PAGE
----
In my unprogrammed meeting we have one program and I'm on the program committee that plans it. It's called "Connections," and it falls between the two worship hours. Last Sunday, Pentecost for those who believe in liturgy, we planned for Connections a worship sharing on the topic of departed elders. By "departed" we meant anyone who no longer came to meeting, whether they had died or moved away or couldn't come because of illness or other reasons. By "elder" we meant anyone we had loved and admired.

The worship sharing was very serene. Friends spoke of a number of elders whose lives and ministry had given us joy and hope and guidance. One particular elder, who isn't dead but rather in the late stages of Alzheimer's Disease, came up again and again. It was as if she was present there with us and we were thanking her for the many gifts she brought to the meeting for much of her life. Several Friends spoke about her ability to welcome everyone and make newcomers feel known and cared for. I spoke about the memorial meeting we had held recently for her husband. She had offered ministry there and had seemed to be having a vision of reunion with her parents and other loved ones after death. She said she saw her mother among us. She felt overwhelmed with joy. A Friend said that this elder had often had such experiences even before she developed Alzheimer's. She seemed to live in two worlds at once.

Welcoming, deeply living the belief that "all are welcome," was the gift these elders all seemed to have in common and the one we remembered with the most gratitude.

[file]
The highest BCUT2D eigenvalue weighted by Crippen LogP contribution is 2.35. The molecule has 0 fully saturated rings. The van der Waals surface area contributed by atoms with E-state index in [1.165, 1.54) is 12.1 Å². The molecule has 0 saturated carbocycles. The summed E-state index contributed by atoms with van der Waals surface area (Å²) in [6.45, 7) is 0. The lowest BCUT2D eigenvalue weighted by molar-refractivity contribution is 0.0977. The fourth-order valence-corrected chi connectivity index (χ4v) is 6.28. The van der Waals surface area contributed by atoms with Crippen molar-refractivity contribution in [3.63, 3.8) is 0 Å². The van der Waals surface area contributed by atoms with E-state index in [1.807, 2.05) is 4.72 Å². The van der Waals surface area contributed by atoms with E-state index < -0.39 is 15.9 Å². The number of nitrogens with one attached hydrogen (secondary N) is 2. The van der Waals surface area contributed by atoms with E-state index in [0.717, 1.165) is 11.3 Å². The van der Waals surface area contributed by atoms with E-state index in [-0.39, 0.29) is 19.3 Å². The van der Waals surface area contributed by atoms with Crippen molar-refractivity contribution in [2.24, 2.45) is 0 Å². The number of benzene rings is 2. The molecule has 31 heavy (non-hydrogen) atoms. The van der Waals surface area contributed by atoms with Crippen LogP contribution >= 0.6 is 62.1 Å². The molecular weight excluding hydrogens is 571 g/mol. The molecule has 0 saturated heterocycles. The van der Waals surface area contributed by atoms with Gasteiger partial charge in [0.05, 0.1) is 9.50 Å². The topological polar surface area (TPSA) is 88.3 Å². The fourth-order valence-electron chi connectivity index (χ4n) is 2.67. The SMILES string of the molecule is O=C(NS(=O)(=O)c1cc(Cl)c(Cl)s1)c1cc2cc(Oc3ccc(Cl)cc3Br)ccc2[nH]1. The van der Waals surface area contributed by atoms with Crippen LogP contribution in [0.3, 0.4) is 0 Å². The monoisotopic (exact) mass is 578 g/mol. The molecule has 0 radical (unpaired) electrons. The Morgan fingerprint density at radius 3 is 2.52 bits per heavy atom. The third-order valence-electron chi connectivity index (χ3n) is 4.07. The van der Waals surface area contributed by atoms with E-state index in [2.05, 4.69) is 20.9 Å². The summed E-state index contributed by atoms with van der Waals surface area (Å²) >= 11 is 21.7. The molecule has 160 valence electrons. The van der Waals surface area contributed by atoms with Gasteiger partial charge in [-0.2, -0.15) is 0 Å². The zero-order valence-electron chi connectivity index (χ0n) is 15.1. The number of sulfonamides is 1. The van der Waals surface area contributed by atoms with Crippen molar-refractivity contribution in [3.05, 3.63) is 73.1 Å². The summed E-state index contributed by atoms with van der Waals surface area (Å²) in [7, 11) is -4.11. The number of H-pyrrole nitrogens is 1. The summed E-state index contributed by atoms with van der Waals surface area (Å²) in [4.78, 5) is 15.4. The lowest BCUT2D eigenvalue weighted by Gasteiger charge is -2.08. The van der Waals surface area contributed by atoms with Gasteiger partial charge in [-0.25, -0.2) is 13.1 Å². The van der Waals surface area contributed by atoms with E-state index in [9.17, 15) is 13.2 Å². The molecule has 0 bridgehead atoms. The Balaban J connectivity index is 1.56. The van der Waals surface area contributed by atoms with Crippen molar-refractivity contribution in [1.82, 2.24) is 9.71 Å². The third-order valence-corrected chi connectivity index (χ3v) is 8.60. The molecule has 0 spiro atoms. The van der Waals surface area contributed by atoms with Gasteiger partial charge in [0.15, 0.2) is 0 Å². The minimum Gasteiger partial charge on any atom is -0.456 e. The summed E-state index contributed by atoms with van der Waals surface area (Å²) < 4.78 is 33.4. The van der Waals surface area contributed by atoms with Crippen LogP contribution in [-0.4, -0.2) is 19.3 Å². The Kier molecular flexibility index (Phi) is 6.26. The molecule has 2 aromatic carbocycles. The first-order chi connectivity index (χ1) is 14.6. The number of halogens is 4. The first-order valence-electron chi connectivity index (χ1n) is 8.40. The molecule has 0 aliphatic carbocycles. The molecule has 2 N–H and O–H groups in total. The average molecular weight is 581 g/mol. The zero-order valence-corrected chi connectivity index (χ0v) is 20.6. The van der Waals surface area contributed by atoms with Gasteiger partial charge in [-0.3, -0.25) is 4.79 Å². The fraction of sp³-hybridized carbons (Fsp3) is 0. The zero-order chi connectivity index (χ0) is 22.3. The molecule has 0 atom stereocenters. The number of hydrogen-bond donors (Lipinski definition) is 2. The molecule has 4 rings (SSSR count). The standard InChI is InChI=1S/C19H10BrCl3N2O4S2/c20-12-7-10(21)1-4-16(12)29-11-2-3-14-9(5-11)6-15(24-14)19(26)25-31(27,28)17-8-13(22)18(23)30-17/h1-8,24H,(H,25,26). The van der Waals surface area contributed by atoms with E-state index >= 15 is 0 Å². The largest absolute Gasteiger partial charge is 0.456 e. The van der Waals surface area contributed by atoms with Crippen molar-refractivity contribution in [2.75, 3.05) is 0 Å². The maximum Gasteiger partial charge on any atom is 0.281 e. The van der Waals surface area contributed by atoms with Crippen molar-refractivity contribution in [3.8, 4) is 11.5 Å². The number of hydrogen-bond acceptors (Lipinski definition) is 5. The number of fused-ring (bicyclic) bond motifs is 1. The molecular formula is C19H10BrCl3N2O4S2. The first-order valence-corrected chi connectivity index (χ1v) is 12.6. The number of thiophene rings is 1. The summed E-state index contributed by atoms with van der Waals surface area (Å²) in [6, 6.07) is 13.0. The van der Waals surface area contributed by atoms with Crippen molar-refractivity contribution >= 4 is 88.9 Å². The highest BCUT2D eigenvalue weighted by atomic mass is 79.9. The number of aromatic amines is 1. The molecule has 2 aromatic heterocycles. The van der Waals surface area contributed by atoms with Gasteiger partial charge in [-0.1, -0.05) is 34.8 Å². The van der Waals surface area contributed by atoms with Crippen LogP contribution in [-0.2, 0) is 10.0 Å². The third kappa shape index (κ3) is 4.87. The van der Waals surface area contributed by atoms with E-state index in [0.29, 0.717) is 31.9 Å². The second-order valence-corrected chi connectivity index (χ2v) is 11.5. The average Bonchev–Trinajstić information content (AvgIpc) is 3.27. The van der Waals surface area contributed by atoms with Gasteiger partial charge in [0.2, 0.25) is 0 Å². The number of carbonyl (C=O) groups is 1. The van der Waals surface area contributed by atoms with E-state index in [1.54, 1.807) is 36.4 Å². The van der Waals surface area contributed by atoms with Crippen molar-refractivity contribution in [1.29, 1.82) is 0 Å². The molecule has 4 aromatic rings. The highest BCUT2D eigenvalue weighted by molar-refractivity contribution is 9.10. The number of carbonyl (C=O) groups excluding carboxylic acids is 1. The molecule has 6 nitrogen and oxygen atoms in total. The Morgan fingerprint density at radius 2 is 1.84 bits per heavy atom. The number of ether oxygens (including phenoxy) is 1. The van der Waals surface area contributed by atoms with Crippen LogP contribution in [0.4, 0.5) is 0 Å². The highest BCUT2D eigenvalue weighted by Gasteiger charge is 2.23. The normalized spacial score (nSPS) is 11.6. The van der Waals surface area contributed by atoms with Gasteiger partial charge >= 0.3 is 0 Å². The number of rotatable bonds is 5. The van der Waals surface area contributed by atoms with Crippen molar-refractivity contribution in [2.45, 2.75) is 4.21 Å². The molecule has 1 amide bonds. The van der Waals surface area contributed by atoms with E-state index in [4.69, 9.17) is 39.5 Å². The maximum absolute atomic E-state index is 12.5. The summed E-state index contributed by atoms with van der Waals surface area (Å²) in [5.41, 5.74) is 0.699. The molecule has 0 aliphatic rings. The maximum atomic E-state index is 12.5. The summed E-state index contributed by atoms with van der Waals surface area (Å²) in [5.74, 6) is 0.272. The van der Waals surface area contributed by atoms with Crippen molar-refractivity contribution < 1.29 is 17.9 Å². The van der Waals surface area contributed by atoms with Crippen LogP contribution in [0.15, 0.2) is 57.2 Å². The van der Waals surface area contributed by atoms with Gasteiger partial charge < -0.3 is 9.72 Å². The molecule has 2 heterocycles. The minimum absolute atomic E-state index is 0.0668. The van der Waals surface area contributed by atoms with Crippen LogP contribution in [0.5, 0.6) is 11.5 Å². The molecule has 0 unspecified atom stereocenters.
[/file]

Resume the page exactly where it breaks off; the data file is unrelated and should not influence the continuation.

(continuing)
After the worship sharing, a Friend said he'd like the program committee to offer a discussion about Friends and disabilities because he doesn't feel we welcome people with disabilities very well.

A Friend I didn't know told me that he had grown up in our meeting but hadn't been there in twenty years. He remembered all of the people who had been mentioned, though. And he said he wished Memorial Day was celebrated in the way we held our worship sharing, not by large crowds watching parades and speeches, but by small groups of people gathering to remember and honor each unique human being they loved.

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Comment by jeremy hardin mott on 11th mo. 5, 2010 at 3:15pm
Rosemary, I'm afraid the truth is that I knew none of the Friends
you wrote about. My aunt and uncle, and my cousins, were not
Friends, so we would not have attended Friends meeting no matter
how often it was held in 1961. I don't know if Jay Worral and
his wife were members there then, or elsewhere. I "know" Jay
Worrall simply because I read his marvelous book.
Despite my last name, I do not come from Friends families.
I do come from pacifist parents. My mother was a Methodist
pacifist during World War II, and my father was a non-religious
pacifist during the war, who had the good fortune to be recogniazed
as a conscientious objector regardless. The first thing they did as
the war came to an end was to join Quakers, and the next thing
my father did was to get active in defending CO's under the postwar
Selective Service System. The New Jersey Motts had almost all
been disowned for various offenses, like marrying out, long before
the Civil War. My mother's family included German pacifists
who had emigrated to Iowa long before World War I, and a
Friend who had been disowned, also for marrying out! All this
was not a distant memory in those days, and folks in the new
united meetings wanted none of it. The general feeling was
that the self-righteousness of different bodies of Friends in the
U.S.A. had almost destroyed us. I believe that this was true.
Yours in the Spirit,
Jeremy Mott

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